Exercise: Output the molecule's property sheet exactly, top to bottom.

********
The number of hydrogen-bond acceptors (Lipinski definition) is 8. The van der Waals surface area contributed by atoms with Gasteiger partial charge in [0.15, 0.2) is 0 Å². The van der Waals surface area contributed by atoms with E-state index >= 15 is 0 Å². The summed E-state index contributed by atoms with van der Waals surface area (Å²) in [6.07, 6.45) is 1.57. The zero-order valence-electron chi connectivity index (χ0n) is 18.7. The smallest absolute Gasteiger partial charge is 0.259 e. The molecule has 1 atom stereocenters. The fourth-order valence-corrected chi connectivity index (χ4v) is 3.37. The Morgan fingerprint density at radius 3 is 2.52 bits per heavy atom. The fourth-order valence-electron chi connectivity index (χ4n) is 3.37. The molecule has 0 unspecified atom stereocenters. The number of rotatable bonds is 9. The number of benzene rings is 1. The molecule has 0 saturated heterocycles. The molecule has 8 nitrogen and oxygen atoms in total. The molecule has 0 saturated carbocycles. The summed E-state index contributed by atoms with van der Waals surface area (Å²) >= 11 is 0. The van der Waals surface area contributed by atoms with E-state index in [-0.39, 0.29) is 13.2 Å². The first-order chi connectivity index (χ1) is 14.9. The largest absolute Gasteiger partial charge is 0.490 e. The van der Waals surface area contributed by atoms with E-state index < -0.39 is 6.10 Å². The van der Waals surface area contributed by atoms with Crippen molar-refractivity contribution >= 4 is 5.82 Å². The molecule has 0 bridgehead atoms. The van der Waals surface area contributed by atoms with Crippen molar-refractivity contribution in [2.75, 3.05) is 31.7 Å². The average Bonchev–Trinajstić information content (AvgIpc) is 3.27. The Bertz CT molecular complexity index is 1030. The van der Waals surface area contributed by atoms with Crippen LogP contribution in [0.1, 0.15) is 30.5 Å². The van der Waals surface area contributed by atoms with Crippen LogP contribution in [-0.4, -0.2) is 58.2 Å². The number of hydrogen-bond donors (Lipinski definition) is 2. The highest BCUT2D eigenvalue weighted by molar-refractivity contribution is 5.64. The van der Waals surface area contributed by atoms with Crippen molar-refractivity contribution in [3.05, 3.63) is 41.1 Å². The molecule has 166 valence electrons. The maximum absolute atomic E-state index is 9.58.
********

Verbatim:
The number of hydrogen-bond acceptors (Lipinski definition) is 8. The van der Waals surface area contributed by atoms with Gasteiger partial charge in [0.15, 0.2) is 0 Å². The van der Waals surface area contributed by atoms with E-state index >= 15 is 0 Å². The summed E-state index contributed by atoms with van der Waals surface area (Å²) in [6.07, 6.45) is 1.57. The zero-order valence-electron chi connectivity index (χ0n) is 18.7. The smallest absolute Gasteiger partial charge is 0.259 e. The molecule has 1 atom stereocenters. The fourth-order valence-corrected chi connectivity index (χ4v) is 3.37. The Morgan fingerprint density at radius 3 is 2.52 bits per heavy atom. The fourth-order valence-electron chi connectivity index (χ4n) is 3.37. The molecule has 0 unspecified atom stereocenters. The number of rotatable bonds is 9. The number of benzene rings is 1. The molecule has 0 saturated heterocycles. The molecule has 8 nitrogen and oxygen atoms in total. The molecule has 0 saturated carbocycles. The summed E-state index contributed by atoms with van der Waals surface area (Å²) >= 11 is 0. The van der Waals surface area contributed by atoms with E-state index in [-0.39, 0.29) is 13.2 Å². The first-order chi connectivity index (χ1) is 14.9. The largest absolute Gasteiger partial charge is 0.490 e. The van der Waals surface area contributed by atoms with E-state index < -0.39 is 6.10 Å². The van der Waals surface area contributed by atoms with Crippen molar-refractivity contribution >= 4 is 5.82 Å². The molecule has 0 bridgehead atoms. The van der Waals surface area contributed by atoms with Crippen molar-refractivity contribution in [2.75, 3.05) is 31.7 Å². The average Bonchev–Trinajstić information content (AvgIpc) is 3.27. The Bertz CT molecular complexity index is 1030. The van der Waals surface area contributed by atoms with Crippen LogP contribution in [0.1, 0.15) is 30.5 Å². The van der Waals surface area contributed by atoms with Crippen LogP contribution in [-0.4, -0.2) is 58.2 Å². The number of hydrogen-bond donors (Lipinski definition) is 2. The highest BCUT2D eigenvalue weighted by molar-refractivity contribution is 5.64. The van der Waals surface area contributed by atoms with Crippen molar-refractivity contribution in [3.05, 3.63) is 41.1 Å². The molecule has 166 valence electrons. The maximum absolute atomic E-state index is 9.58.